The film omits the involvement (or lack thereof) of Rommel in the plot. Known as The Desert Fox (and respected by his opponents – he even got a barracks named after him at the en dof the war), Rommel had a huge problem with Hitler and had no problem voicing that problem. Whether or not he was involved directly in the plot is up for debate (though the common perception is he had to know), but he was presented with an ultimatum by the SS in the wake of the failure. Opting to save his family embarassment and pain, Rommel took his own life. Regardless of how he would have been portrayed, Rommel didn’t take a side in the failed coup. He seemed quite happy to sit back and let it play out. The movie makes a point of having mid-level administrators and footsoldiers caught in the middle, but their lack of participation seems to be down to bad information or the fact that the decision is simply out of their league (it doesn’t really dwell on it). Rommel was a man who clearly could have made a decision – or, more importantly, the audience could never fool themselves into believing couldn’t make a decision – but he didn’t. He did nothing. Instead, the only upper-crust Germans we see who aren’t members of Hitler’s inner circle are seen to take a stand.
Many critics observed that the point of the film was to exaggerate the resistence to Hitler, even in his own army. It is true that the events occurred and that there were a handful of high-level participants, but there were more high-level participants who knew but didn’t act. It’s the people who didn’t act who bear the brunt of history, who are judged for failing to stand up to tyranny. I know it’s an easy accusation to make retroactively, but I don’t believe the proper response to it is to pretend that the entire upper ranks of German society tried to overthrow Hitler. Such an portrayal avoids the really tough lessons that need to be hammered in: you can’t count on those in power or those above you to oppose evil, because most of them won’t.
Maybe the Academy saw through this ruse, or maybe they just thought it was a crap film. Either way, no major league Oscar nominations for this film.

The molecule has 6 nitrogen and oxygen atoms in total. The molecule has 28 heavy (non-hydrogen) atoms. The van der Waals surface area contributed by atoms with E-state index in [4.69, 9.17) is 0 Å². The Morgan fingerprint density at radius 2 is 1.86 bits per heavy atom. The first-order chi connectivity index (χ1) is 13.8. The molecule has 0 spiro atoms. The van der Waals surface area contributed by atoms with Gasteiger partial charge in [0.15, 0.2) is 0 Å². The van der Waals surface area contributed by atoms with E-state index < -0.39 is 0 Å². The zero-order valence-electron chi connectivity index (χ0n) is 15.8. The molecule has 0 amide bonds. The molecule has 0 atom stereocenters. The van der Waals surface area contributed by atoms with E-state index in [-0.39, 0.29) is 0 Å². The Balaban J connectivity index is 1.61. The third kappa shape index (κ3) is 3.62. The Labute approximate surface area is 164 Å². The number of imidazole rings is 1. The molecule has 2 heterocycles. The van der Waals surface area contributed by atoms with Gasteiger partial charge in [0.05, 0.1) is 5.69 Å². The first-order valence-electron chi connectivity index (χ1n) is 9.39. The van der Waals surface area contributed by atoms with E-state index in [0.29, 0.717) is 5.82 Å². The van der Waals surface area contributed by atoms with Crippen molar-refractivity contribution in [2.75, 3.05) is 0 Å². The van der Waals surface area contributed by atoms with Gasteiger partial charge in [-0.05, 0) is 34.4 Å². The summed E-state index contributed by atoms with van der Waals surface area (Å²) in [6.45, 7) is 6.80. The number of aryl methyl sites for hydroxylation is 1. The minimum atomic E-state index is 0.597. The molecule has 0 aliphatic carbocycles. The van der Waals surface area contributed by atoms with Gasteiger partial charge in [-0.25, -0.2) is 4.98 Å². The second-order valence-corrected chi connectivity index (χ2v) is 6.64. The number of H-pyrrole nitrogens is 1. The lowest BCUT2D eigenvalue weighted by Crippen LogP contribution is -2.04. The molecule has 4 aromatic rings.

Another way to avoid the painful inferences that can be gleamed from German history in the mid-twentieth century is throw patronising your audience. To tell them that it’s not their fault. That they were hustled or swindled or that they just didn’t know or understand. This is what The Reader attempted to do. Very badly. The film present us with the story of Hannah, an illiterate ex-Nazi with a thing for younger men and burning down Jews inside churches. The film tries to be gritty by presenting Hannah as the crusty old sort you don’t like to sit next to on a bus, but also tries to explain it wasn’t really her fault because she can’t read. Being illiterate doesn’t mean you’re stupid, nor does it mean that you are a sociopath, despite what award-winning writers and intellegentsia would have you believe. It means you can’t read. Yes, maybe a large percentage of Germans couldn’t read, but that has nothing to do with knowing that extermination of an entire race is wrong. The film implies that the bulk of Germans didn’t know or couldn’t understand what was happening to their country. That ignores the terrifying thing about how the general populace reacted to the Nazi regime: they didn’t want to know, they didn’t try to understand.
You’ll notice that the above two films skirt around the issue of the Holocaust. Valkyrie barely touches on it, and The Reader – though it focuses on the death of those Jews in Hannah’s care – doesn’t show you their gruesome death or Hannah standing by watching. The reason why it doesn’t show you isn’t artisitic or cerebral; it’s purely cynical. Watching that action would destroy all sympathy for Hannah and Winslet in the role – much as watching Goethe’s actions in Schindler’s List destroyed any sympathy for him (hint: that’s not a bad thing; it was meant to and it should).
Still, cynicism evidentally works. Kate Winslet took home an overdue Oscar and the film itself managed to nab an undeserved fifth place – which arguably led to the revisions we’ve seen so far this year. Hmmm….
Good is another example of the humanisation of German war guilt that we saw last year. Part of the almost-as-deserving “get Viggo an Oscar” campaign (which is in session again this year), it serves as a counterpoint to The Reader and Valkyrie. If The Reader tried to explain away the guilt of the common people (by laying a patronising guilt trip on us) and Valkyrie attempted to avoid answering questions about the accountability of those in authority, Good tried to turn the mirror back on the sorts of people who ask these questions. Of course, these movies are all written by people who ask these questions, so the end product is more than a little biased.